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The Role of Apoptosis Proteins and Complement Components in the Etiopathogenesis of Systemic Lupus Erythematosus

Authors
Journal
Clinics
1807-5932
Publisher
Fundacao Faculdade de Medicina
Publication Date
Volume
65
Issue
3
Identifiers
DOI: 10.1590/s1807-59322010000300014
Keywords
  • Review
Disciplines
  • Biology
  • Medicine

Abstract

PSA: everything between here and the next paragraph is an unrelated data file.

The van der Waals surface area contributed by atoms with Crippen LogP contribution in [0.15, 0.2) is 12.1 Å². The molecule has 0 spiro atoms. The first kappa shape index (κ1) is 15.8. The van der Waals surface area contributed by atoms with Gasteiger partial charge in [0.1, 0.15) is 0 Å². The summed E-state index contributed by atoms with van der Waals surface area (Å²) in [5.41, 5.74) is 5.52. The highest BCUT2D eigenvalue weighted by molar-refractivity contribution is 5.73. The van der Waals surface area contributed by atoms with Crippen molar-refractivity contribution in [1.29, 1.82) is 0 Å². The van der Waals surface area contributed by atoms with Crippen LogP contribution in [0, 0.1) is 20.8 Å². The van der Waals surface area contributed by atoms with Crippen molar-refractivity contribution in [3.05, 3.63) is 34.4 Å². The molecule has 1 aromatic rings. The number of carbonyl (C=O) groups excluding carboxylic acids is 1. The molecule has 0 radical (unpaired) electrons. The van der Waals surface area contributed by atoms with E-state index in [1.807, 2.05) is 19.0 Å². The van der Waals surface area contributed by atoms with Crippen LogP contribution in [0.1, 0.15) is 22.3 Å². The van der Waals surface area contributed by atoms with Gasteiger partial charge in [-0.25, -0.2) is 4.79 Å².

Systemic lupus erythematosus is a prototypical autoimmune disease characterized by the deregulation of T and B cells, tissue infiltration by mononuclear cells, tissue damage and the production of autoantibodies. There is a consensus that accelerated apoptosis of circulating lymphocytes and/or impaired clearance of apoptotic bodies may increase the amount of nuclear antigens presented to T lymphocytes. This process is accompanied by autoimmune responses that can lead to the development of lupus. The dysfunction of apoptosis may be a direct consequence of alterations in proteins/genes such as Fas, Bcl-2 and C1q. Increased expression of Fas antigen could intensify the exposure of hidden antigens. The overexpression of Bcl-2 protein might inhibit the removal of auto-reactive cells, and the lack of C1q could impair the clearance of self-antigens. The complete knowledge of the role of apoptosis components in the etiopathogenesis of lupus could lead to the development of new therapies targeting the apoptotic threshold, which could result in a more specific and effective disease response compared to global immunosuppression. This review summarizes the role of each component of the apoptotic process in the pathogenesis of lupus.

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